What are mutual funds?
Mutual funds are a kind of investment vehicle that pools the investors’ funds and invest in monetary instruments like bonds, stocks, short-term money market instruments, and other securities and assets. These funds are registered to the Securities and Exchange Board of India (SEBI). The portfolio is created as per the investors’ risk tolerance and is managed by a registered portfolio manager. Each share of the mutual fund is owned by an individual investor and represents their proportionate income generated. The mutual fund shares are directly purchased from and sold to the mutual funds themselves, either directly or through professional brokers.
A mutual fund can be classified into an open-ended or close-ended fund according to its maturity period.
Open-ended funds are usually available for subscription or repurchase on a continuous basis. These funds have no fixed maturity period, and as such, investors can buy or sell the units at Net Asset Value (NAV), which is declared on a daily basis. Open-ended funds are featured by their ease of liquidity.
On the other hand, a close-ended fund has a fixed maturity period of usually 3 to 5 years. Investors can subscribe to and invest in the fund only during a fixed period when the fund is launched. After that period is over, the units of the fund can be bought or sold on the stock exchanges where they are listed. As an exit route to the investors, few close-ended funds provide an option of selling these units back to the mutual fund at NAV-related prices through periodic repurchase. SEBI Regulations stipulate that either a repurchase facility is given to the investors or the fund units are listed on the stock exchanges.
One of the major benefits of mutual funds is that the investments are made in smaller amounts, making the entire process extremely flexible. For instance, if an individual opts out for a systematic investment plan or SIP, it is either monthly or quarterly. This helps them invest as per the budget they have for the investment purpose. It also takes one of the factors into consideration that is the best tax saving option. Different schemes taken under the Government of India can be beneficial for the investor at large because there are several benefits pertaining to the tax-saving that he or she can avail according to the Income Tax Act, 1961.
Can you trade mutual funds like stocks?
The answer is negative; We cannot trade a mutual fund like a stock. Though a mutual fund cannot be traded in the stock market as a whole, the units of these funds can be. The mutual fund units that can be traded in the stock market are called Exchange Traded Funds or ETFs. ETFs are not the same as the mutual fund units that an investor buys or sells from an Asset Management Company or AMC, either directly or through a distributor. ETFs do not require an AMC to deal with investors or distributors directly. The units are usually issued to Authorised Participants or APs, who are designated, large participants. The investors can buy and sell the ETFs on the stock market based on the price quoted by the APS. Thus, ETFs can be traded in the stock market like stocks, and it is a prerequisite for investors to have trading or demat accounts. Also, ETFs experience price fluctuations throughout the day, like stocks.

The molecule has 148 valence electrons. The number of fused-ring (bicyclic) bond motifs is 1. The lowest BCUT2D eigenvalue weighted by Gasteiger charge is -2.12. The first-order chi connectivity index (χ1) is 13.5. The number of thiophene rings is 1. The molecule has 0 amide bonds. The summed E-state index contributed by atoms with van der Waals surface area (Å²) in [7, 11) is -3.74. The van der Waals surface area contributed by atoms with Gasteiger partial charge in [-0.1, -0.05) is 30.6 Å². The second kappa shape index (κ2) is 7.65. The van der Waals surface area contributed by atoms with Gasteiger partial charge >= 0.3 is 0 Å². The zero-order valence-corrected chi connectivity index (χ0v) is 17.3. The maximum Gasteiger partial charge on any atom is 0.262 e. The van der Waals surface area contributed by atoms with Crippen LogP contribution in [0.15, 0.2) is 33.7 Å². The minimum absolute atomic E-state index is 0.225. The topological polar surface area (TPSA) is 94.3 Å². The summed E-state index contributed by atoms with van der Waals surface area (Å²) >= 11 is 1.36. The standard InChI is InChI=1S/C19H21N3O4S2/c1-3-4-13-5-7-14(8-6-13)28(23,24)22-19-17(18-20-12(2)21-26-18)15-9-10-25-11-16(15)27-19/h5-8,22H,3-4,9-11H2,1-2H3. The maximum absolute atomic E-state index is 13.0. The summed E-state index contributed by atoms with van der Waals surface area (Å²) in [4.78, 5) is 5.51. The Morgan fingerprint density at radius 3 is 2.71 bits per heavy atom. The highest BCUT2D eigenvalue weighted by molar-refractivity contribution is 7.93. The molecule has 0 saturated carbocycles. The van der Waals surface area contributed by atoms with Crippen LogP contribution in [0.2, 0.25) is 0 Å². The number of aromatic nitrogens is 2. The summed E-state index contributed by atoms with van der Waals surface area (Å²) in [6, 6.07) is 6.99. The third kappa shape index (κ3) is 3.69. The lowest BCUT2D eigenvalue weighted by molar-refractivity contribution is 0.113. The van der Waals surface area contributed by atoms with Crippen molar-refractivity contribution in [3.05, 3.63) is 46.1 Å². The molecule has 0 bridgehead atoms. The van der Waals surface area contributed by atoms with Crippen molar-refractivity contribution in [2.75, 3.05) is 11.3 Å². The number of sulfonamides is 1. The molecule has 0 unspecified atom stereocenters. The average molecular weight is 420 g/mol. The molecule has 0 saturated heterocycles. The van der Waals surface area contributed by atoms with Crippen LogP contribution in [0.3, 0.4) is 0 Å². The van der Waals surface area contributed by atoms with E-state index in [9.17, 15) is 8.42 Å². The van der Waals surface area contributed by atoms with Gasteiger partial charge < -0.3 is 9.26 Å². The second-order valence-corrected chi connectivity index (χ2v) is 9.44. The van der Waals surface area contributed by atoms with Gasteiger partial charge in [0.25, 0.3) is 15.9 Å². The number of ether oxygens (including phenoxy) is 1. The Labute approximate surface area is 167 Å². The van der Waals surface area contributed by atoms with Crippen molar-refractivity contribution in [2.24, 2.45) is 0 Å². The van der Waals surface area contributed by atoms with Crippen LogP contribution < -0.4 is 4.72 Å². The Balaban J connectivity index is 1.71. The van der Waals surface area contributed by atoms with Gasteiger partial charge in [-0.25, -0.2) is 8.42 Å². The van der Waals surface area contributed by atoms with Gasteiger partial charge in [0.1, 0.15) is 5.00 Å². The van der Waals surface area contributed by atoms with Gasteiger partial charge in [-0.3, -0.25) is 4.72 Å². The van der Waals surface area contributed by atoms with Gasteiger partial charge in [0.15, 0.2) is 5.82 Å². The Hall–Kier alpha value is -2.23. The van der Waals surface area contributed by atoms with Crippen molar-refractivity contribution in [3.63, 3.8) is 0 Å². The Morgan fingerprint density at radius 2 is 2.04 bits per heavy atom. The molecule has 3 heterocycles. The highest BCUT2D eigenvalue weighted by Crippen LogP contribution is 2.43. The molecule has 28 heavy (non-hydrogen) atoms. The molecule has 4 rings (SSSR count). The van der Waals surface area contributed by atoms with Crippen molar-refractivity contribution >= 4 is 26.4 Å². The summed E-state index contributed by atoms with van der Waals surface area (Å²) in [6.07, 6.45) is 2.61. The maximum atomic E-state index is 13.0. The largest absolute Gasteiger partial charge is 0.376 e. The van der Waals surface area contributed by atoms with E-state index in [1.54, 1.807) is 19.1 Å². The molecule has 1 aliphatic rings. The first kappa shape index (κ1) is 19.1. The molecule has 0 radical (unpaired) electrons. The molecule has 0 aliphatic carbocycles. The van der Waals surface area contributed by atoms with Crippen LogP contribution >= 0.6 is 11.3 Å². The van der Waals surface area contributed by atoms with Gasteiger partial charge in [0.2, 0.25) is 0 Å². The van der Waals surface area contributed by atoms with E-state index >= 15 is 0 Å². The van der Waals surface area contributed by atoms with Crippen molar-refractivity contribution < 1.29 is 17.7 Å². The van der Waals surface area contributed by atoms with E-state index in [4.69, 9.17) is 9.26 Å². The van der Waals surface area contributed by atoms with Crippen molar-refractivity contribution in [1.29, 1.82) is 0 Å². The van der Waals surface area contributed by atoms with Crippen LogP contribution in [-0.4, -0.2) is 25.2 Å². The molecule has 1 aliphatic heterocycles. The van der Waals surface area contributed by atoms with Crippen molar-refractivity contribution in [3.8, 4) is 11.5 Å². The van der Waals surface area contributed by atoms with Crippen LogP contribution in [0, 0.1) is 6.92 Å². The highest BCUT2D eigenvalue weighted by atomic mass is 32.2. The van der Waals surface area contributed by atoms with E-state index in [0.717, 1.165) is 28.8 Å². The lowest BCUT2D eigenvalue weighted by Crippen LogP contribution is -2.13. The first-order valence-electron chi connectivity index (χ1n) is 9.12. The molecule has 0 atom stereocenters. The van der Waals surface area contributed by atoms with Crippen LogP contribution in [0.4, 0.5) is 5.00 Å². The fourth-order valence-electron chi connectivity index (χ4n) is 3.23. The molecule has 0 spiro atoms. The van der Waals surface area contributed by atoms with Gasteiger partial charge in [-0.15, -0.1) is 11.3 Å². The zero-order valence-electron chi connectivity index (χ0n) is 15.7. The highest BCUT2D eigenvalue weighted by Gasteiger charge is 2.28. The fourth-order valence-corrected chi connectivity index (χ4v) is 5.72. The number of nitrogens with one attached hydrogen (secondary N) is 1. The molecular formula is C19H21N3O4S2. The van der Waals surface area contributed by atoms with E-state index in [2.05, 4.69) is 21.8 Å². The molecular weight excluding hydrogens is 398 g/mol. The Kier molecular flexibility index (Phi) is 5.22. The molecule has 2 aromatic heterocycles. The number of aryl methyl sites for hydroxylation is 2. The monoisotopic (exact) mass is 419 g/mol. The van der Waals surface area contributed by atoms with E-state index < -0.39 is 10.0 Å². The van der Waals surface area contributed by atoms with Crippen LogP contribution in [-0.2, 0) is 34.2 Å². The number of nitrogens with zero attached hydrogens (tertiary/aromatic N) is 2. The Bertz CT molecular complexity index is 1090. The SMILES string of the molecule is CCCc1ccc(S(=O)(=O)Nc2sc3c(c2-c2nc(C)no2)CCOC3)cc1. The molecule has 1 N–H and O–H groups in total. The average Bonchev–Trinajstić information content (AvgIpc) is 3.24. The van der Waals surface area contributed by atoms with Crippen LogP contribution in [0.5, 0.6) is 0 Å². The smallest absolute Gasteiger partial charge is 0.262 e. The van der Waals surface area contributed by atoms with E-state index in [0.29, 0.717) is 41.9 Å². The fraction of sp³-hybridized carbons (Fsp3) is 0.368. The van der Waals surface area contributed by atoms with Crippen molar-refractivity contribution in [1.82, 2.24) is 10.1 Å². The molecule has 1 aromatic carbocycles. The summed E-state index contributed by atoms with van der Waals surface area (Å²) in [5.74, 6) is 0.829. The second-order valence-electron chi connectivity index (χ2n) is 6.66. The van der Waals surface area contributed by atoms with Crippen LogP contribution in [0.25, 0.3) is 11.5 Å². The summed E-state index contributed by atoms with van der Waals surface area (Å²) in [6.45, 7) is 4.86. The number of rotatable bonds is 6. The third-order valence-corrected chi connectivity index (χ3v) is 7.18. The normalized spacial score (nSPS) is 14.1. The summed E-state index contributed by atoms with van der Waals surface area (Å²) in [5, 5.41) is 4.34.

How are ETFs different from regular mutual funds?
We cannot trade mutual funds like stocks, but we can trade ETFs just like stocks. ETFs can be traded in secondary markets, unlike mutual funds. Thus, ETFs can be traded throughout the day and also during extended trading hours, but mutual funds can only be traded once during a day. Mutual funds are actively managed funds that require a portfolio manager to update their holdings to try and outperform the market constantly. On the other hand, ETFs are mostly passively managed funds that work on the buy-and-hold proposition. There are also ETFs that are actively managed like mutual funds, and the portfolio manager takes decisions about which stock to buy, sell, or hold. These actively managed funds usually have a higher expense ratio than a passively managed fund.
ETFs are more tax-efficient than mutual funds. Due to the mutual funds having a larger turnover in relation to an ETF, mutual funds have higher capital gains.
How are ETFs traded like stocks?
ETFs are passively managed like stocks. An ETF matches a particular market index, and the portfolio manager only needs to make minor, periodic changes to keep the fund in line with the index. The managers are not required to manage the investors’ funds and take decisions about buying, selling, or holding the stocks, but just to oversee that the returns from the fund mimic the returns of the benchmark index. ETFs trade at a discount or a premium of the NAV of the underlying assets.
One of the major differences between stocks and ETFs is that stocks are usually of a single company, whereas ETFs are a basket of stocks of different companies, thus allowing for diversification and reducing the portfolio’s risk. Being related to a particular market index, ETFs mostly cover a discrete number of stocks, whereas stocks, in general, can be traded as fractional shares. Hence, ETFs mitigate managerial risk. Having mentioned the same, it means that when the value of one investment in one of the securities in the ETF goes down, the other securities held in the fund helps to stabilise the return. This means the performance of the overall portfolio is less affected by the market prices of the individual securities taken into consideration.